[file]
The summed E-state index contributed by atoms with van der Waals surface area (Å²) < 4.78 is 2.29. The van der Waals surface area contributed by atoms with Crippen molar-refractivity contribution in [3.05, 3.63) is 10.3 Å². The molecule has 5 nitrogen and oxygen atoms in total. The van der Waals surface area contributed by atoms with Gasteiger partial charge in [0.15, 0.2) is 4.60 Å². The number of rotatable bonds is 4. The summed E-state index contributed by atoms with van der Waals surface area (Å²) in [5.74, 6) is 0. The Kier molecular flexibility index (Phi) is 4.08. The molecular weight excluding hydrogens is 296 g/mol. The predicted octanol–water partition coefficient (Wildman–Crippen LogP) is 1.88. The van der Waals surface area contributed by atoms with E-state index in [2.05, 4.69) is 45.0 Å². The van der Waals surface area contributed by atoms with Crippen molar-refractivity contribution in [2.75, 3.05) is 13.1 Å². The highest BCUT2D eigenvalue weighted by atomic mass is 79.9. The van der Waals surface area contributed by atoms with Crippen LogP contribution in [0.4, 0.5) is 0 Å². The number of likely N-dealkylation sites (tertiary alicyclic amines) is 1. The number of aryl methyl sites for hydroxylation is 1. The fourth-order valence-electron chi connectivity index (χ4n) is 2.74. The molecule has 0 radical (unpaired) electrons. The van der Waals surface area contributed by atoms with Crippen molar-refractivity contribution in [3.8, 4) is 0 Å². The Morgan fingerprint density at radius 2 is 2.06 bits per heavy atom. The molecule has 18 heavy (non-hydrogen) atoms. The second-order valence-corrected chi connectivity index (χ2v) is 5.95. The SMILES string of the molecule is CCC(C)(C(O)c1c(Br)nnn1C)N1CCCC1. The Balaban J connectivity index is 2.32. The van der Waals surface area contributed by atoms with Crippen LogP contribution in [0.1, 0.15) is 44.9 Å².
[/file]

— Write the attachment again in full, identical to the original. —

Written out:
The summed E-state index contributed by atoms with van der Waals surface area (Å²) < 4.78 is 2.29. The van der Waals surface area contributed by atoms with Crippen molar-refractivity contribution in [3.05, 3.63) is 10.3 Å². The molecule has 5 nitrogen and oxygen atoms in total. The van der Waals surface area contributed by atoms with Gasteiger partial charge in [0.15, 0.2) is 4.60 Å². The number of rotatable bonds is 4. The summed E-state index contributed by atoms with van der Waals surface area (Å²) in [5.74, 6) is 0. The Kier molecular flexibility index (Phi) is 4.08. The molecular weight excluding hydrogens is 296 g/mol. The predicted octanol–water partition coefficient (Wildman–Crippen LogP) is 1.88. The van der Waals surface area contributed by atoms with E-state index in [2.05, 4.69) is 45.0 Å². The van der Waals surface area contributed by atoms with Crippen molar-refractivity contribution in [2.75, 3.05) is 13.1 Å². The highest BCUT2D eigenvalue weighted by atomic mass is 79.9. The van der Waals surface area contributed by atoms with Crippen LogP contribution in [0.4, 0.5) is 0 Å². The number of likely N-dealkylation sites (tertiary alicyclic amines) is 1. The number of aryl methyl sites for hydroxylation is 1. The fourth-order valence-electron chi connectivity index (χ4n) is 2.74. The molecule has 0 radical (unpaired) electrons. The van der Waals surface area contributed by atoms with Crippen molar-refractivity contribution in [3.8, 4) is 0 Å². The Morgan fingerprint density at radius 2 is 2.06 bits per heavy atom. The molecule has 18 heavy (non-hydrogen) atoms. The second-order valence-corrected chi connectivity index (χ2v) is 5.95. The SMILES string of the molecule is CCC(C)(C(O)c1c(Br)nnn1C)N1CCCC1. The Balaban J connectivity index is 2.32. The van der Waals surface area contributed by atoms with Crippen LogP contribution in [0.1, 0.15) is 44.9 Å².